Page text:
Quick change artists. Germ plasm accelerates evolution.
Holy hypotheticals. New hypothesis considers evolutionary basis of religion. Outstanding take on the hypothesis, by Barbara King.
Sound thinking. The “noise” of nature & what it says about our place in it. Superb article, by Brandon Keim. Read of the week.
Really love Nash Turley’s graphic lecture summaries in ecology & evolution. They are a great way to document science. Examples follow in the next two morsels.
Daphnia dynamics. Little critters show interplay of host & parasite in ecosystem, from a lecture by Meghan Duffy, drawn by Nash Turley.
Earth, wind and fire – planet shaping – geology, meteorology, oceanography, the environment & climate
Beautiful blasts. Five volcanoes do their thing.
Crystal clear. Paul Rincon looks at the imprint of ancient life left in glass made by meteorite impacts.
Renaissance reality check. David Bressan explains how Leonardo da Vinci transformed depictions of the earth’s surface.
Wave hello. Wave goodbye. Waves, photographed by Pierre Carreau.
Star attractions – the final frontier, space
In the red. Scarlet glow of hydrogen-rich nebula.
Ironing things out. Inward moving shockwave heats iron, giving supernova mysterious glow, as Sarah Scoles explains.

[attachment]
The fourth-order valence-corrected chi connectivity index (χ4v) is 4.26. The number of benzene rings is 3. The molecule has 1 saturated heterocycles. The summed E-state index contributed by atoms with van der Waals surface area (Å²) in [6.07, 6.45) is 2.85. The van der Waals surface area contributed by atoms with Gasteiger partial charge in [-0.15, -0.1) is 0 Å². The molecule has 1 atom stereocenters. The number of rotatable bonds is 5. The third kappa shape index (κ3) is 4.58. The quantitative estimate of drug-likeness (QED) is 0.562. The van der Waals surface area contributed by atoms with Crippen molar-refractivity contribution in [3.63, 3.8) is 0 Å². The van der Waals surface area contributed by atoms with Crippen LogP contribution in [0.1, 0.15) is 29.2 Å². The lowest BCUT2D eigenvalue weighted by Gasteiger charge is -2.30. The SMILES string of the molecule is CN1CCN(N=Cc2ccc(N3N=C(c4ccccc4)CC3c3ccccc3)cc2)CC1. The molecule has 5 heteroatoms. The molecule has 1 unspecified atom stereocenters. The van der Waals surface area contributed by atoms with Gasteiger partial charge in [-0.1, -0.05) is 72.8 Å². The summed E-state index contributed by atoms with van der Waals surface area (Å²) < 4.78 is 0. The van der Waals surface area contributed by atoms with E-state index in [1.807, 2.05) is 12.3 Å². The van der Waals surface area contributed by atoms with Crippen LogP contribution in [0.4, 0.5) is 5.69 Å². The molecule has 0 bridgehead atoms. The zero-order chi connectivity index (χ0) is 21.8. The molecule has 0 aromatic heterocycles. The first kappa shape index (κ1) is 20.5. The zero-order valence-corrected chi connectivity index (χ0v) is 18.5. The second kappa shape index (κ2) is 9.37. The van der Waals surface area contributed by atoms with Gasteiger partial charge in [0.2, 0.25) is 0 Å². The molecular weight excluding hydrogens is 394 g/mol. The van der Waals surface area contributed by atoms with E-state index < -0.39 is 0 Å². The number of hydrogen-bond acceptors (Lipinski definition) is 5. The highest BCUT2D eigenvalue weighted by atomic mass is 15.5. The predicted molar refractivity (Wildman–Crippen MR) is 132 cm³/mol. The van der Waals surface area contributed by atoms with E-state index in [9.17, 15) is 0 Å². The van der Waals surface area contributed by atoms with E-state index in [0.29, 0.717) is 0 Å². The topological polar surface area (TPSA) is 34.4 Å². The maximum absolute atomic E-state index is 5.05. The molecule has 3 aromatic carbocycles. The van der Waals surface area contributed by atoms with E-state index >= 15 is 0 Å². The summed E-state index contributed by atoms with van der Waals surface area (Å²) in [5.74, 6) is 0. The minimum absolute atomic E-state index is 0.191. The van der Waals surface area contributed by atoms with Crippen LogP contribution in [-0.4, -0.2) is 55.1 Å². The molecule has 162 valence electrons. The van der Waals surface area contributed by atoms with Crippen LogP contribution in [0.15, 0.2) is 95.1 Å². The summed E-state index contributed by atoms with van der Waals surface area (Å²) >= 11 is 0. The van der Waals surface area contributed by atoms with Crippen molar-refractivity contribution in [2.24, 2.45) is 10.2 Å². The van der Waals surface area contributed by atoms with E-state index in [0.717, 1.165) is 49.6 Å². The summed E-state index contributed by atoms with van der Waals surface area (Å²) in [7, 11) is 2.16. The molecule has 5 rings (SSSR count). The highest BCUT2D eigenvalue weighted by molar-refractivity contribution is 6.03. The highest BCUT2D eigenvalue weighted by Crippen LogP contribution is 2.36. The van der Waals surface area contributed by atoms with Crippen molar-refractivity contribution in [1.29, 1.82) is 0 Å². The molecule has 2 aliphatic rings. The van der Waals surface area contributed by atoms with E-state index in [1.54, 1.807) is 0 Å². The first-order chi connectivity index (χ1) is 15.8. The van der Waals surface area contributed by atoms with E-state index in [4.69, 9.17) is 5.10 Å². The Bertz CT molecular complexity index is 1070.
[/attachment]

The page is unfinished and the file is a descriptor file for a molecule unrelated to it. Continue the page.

Even better than the real thing? Could Earth-like planets better Earth for harbouring life? Michael Moyr looks for answers.
Far out! Chances of life on distant exoplanet may be slim, but its discovery is promising, as Bill Andrews explains.
Watered world? Might distant exoplanet harbour conditions for life? Alexandra Witze considers the questions.
Round it goes. Mystery object seen in Saturn’s rings.
Getting physical – physical sciences – cosmology, physics, chemistry, mathematics, computing, engineering, and technology
A matter of time. How quantum entanglement directs the arrow of time. Brilliant feature, by Natalie Wolchover.
If the goo fits…We may better understand the universe by imagining it as a gooey syrup. Cool hypothesis, nicely explained by Amir Aczel.
Making waves. A look at BICEP2 gravity wave results, one month on. Awesome overview, by Richard Easther.
Done & dusted? Dust casts doubts on cosmic gravity wave findings. Interesting look at emerging results, by Maggie McKee.
Lingering legacy. BPA toxicity has changed the way we deal with plastics. Amazing feature, by Josie Glausiusz. Read of the week.
Dust in the wind. Not just a song by Kansas. Also some fascinating science! Joe Hanson in the best kind of dust up. View of the week.
A dose of medicine – science in practice in a medical setting, and health-related stories
A spot of trouble. Fully vaccinated patient contracts & transmits measles. Not good. Nsikan Akpan explains why.